A special insight on species extinction
A UN-backed prediction of mass extinctions also suggests a revisioning of the ‘good life’ away from material-based economic growth.
Last week in Paris, more than 100 nations signed onto a massive study on the future of the Earth’s ecosystem. The study’s key forecast, based on years of research: About an eighth of plant and animal species face extinction, many “within decades.”
Yet beyond the shock of this “grim” estimate, the report also offered ways to regain an equilibrium between humans and nature. Its first recommendation: transform humanity’s diverse “visions of a good life.”
Different societies, it acknowledged, have differing ideas of how much either material or spiritual “components” determine the quality of existence. The report suggests people adopt a vision that does not “entail ever-increasing material consumption.”
Progress itself, in other words, must be redefined from “the current limited paradigm” of economic output – which has grown fourfold since 1970 while world population has doubled.
“Business as usual is a disaster,” said Sir Robert Watson, co-author of the study and chair of the United Nations-backed Intergovernmental Science-Policy Platform on Biodiversity and Ecosystem Services.
Instead, people must start to factor in the nearly immeasurable contributions of the natural world into concepts of wealth, such as the inspiration it provides and its support of individual identity. “The diversity of nature maintains humanity’s ability to choose alternatives in the face of an uncertain future,” the study states. This so-called natural capital, while difficult to quantify, can be a foundation for slowing the extinction of species.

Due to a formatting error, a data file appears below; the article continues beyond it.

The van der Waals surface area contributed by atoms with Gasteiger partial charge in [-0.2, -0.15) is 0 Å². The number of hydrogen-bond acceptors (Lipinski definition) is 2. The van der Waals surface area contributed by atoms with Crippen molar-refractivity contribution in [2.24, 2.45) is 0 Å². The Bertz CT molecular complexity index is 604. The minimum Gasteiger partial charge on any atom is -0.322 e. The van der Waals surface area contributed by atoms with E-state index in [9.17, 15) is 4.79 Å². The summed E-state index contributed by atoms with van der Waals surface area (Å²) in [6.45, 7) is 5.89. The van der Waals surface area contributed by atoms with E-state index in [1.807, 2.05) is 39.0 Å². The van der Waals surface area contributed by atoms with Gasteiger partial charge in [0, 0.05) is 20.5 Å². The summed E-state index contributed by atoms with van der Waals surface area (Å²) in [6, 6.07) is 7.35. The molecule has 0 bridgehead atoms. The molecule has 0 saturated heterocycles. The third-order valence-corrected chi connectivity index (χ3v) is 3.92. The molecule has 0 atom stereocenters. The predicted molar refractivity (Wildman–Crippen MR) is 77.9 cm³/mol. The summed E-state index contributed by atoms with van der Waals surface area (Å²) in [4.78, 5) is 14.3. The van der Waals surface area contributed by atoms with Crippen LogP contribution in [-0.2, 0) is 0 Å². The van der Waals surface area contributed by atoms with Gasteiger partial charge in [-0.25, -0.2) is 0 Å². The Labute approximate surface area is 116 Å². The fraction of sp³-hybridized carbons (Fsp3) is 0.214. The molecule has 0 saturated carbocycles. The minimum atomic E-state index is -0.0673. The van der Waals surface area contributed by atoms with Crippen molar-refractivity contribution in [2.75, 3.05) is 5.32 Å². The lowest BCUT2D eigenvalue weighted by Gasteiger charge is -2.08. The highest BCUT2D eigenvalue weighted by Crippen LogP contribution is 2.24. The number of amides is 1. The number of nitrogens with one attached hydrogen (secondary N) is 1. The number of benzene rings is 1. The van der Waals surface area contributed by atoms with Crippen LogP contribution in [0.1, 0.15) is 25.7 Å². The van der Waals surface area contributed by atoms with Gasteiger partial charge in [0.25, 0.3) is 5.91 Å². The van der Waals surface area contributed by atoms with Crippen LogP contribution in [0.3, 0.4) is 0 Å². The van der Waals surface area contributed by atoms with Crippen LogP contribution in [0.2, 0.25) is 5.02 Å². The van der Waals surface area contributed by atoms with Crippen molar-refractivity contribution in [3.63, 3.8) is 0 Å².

The approach already has a strong foothold. More than 15% of land is protected from most human activity. In addition, indigenous people remain a model for conservation. About a quarter of land or water is under the care of indigenous peoples, much of it in better ecological shape than other parts of the world.
The report is the UN’s first comprehensive overview of biological diversity. It comes ahead of a meeting this fall of nations that have signed up for a global treaty on the topic and that seek a consensus on conservation. Mr. Watson says changing the way land and water is used can “help us have a better quality of life.” But first the stewards of the environment must rethink their definition of a rewarding life.